Brass City Charter School

What is a Charter School?

Charter schools are 501(c)(3) organizations that provide a free education without discrimination to a defined population and receive funding from the state. Brass City Charter School (BCCS) serves children residing in the City of Waterbury and currently receives $11,000 per pupil per year from the state to support its operations. However , because this per pupil reimbursement rate currently represents approximately $3,000 per student less than what the City of Waterbury estimates the cost of educating a student to be in a public school, we depend on the support of foundations, corporations, and individuals to help bridge that gap. Moreover, our operating costs are greater than average for a public school because we provide a longer school day (7:30 AM to 4:15 PM daily) and school year (we have a “summer term” in July that is required of all students).

Charter schools are allowed great freedom in designing their curriculum and choosing their pedagogical methods but are accountable in terms of outcomes to the state. In Connecticut, charter school students must participate in state testing, which begins in 3rd grade. Consequently, this year, our students, for the first time, took the new Smarter Balanced Assessment tests. Our students’ performance on these tests is critical, for Connecticut charters are renewable every five years based on student achievement, and our first review will take place in 2018. We present an Annual Report to the State that describes our progress in meeting our stated goals. The report is a public document and is on our website.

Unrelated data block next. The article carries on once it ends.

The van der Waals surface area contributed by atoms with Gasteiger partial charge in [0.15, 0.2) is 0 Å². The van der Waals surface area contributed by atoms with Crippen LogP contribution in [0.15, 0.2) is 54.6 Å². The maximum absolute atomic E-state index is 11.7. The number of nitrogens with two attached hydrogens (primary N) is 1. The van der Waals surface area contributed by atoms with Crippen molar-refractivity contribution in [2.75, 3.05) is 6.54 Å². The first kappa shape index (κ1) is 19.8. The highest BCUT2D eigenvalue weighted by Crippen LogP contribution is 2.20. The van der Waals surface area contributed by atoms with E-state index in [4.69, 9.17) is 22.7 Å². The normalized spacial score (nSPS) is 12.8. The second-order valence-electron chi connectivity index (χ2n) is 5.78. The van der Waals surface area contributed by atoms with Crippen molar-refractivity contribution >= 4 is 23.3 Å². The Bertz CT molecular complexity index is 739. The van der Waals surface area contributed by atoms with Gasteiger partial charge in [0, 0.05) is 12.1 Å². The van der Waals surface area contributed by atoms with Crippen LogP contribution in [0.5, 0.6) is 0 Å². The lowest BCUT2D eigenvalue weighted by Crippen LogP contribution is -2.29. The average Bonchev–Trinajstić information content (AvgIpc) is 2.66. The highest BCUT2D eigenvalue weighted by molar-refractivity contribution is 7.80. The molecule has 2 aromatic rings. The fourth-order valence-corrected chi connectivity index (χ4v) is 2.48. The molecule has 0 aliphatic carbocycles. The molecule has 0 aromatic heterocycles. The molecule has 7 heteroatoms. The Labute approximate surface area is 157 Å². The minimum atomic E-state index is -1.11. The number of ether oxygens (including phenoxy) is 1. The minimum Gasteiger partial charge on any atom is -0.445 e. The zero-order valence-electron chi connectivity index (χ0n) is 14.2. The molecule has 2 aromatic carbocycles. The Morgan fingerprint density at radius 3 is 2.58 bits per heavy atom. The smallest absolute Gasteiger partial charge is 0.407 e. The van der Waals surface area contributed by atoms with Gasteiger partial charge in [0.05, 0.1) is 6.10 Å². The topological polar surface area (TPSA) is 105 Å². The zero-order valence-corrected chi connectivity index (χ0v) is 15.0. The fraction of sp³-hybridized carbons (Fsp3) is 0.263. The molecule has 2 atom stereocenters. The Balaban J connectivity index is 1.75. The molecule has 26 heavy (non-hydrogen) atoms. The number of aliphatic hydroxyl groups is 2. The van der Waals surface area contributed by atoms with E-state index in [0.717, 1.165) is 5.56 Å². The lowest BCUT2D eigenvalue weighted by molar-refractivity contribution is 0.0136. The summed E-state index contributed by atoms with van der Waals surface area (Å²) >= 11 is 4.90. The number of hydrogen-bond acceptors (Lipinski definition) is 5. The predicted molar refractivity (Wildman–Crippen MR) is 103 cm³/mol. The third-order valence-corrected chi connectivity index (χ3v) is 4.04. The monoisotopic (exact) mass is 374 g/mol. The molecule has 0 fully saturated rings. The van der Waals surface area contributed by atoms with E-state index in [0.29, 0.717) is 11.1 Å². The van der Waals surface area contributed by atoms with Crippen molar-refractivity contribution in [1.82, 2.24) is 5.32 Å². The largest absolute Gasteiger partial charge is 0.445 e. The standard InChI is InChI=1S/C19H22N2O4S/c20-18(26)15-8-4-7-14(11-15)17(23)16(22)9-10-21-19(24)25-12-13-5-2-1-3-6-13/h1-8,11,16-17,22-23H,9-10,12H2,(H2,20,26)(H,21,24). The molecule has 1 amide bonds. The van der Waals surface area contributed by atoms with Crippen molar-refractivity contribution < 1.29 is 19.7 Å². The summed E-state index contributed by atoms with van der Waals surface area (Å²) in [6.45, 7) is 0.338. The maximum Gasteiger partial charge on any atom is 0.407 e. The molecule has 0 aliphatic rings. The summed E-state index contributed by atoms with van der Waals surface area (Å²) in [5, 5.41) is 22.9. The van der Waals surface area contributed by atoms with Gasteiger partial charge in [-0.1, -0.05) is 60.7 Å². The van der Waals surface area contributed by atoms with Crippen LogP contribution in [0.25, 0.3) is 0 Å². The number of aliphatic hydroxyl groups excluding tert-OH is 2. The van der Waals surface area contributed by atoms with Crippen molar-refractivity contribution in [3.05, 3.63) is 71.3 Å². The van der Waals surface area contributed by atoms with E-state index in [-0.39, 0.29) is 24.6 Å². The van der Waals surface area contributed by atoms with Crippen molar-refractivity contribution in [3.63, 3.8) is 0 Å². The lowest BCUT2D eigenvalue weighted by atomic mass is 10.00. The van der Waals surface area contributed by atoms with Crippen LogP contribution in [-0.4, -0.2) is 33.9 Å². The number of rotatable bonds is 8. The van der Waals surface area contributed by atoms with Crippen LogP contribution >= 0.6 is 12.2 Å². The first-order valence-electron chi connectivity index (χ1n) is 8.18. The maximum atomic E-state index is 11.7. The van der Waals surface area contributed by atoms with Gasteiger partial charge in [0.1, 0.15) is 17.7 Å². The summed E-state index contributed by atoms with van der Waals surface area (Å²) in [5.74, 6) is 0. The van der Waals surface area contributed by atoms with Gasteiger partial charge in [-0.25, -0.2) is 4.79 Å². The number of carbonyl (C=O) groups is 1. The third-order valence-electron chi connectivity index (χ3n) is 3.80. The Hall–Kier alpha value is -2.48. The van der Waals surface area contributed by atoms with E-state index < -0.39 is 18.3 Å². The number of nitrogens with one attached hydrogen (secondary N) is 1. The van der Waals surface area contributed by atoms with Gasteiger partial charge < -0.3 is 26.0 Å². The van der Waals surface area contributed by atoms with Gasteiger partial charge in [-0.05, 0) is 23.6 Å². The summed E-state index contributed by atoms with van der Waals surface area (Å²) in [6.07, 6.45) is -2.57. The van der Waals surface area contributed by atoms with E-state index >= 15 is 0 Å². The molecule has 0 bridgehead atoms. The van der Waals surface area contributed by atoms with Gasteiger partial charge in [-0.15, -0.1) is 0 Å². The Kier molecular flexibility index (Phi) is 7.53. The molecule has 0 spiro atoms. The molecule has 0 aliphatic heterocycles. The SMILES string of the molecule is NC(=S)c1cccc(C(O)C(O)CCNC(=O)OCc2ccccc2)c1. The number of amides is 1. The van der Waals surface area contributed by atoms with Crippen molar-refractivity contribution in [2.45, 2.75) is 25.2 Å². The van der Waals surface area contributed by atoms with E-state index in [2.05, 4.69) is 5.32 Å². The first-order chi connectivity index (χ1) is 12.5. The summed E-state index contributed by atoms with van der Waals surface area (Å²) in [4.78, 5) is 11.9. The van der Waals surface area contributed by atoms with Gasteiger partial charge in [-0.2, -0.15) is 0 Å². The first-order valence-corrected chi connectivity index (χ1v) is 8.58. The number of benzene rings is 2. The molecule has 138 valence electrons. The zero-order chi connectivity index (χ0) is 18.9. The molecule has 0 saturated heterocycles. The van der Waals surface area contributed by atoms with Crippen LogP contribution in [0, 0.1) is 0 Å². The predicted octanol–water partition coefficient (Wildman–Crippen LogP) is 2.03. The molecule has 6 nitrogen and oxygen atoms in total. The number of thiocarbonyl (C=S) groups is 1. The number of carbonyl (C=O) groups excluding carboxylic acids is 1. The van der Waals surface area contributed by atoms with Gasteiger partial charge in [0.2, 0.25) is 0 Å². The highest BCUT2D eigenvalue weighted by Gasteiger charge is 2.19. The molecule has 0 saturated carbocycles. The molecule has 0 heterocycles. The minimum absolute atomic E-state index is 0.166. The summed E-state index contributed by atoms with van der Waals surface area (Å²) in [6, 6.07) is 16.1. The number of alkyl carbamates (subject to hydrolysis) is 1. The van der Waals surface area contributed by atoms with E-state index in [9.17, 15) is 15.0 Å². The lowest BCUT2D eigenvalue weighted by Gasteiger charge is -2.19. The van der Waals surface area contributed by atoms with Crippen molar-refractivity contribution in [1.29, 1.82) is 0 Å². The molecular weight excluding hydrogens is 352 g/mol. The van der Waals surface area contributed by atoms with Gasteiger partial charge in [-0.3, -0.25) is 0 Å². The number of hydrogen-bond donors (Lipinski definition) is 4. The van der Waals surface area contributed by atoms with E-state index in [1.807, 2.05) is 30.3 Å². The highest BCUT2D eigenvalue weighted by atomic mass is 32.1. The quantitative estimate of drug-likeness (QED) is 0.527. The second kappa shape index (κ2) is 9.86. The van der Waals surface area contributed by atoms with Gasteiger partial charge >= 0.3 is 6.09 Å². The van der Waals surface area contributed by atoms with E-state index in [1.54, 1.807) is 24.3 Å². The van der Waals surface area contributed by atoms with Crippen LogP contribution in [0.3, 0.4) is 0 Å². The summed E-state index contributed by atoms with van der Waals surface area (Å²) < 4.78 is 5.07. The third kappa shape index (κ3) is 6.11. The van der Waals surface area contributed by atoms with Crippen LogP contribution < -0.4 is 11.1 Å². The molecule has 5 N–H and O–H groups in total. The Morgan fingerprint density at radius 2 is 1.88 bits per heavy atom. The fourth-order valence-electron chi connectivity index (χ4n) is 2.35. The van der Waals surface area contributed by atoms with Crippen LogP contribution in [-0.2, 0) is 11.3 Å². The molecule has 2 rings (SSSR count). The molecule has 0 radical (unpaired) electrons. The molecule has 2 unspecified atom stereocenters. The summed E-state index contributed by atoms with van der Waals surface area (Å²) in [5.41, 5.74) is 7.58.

The state’s performance demands and the school’s mission (to eliminate the achievement gap between our students and their more affluent peers) compel BCCS to explore all avenues in order to give our students the best possible education.  We provide robust and continual professional development for our faculty. We regularly assess our students in order to determine their needs and thus help their teachers provide for those needs. Our students need access to high-quality literature, so we develop rich classroom libraries that support our literacy program, our Core Knowledge program, our social-emotional program, and our science and social studies programs. All students have access to ChromeBooks or the equivalent so that they can develop computer skills that allow for the broad use of technology in the classroom as well as facility in navigating a computer, which is essential for computer-based state testing. As noted above, we provide a longer school day and year in order to immerse our children in a high-quality learning environment. We partner with organizations such as the Connecticut Science Center and the Yale Center for Emotional Intelligence in order to bring excellent science and social-emotional learning into our curriculum. We maintain a low student-teacher ratio in order to maximize individual student engagement. We teach character strengths as part of our curriculum because we know that these qualities are as important as academic achievement, and sometimes even more so. We involve our parents and families so that they are cognizant of the children’s activities and progress at school. Finally, we demand rigor in everything we do as administrators, teachers, and students, holding everyone to the highest possible standards.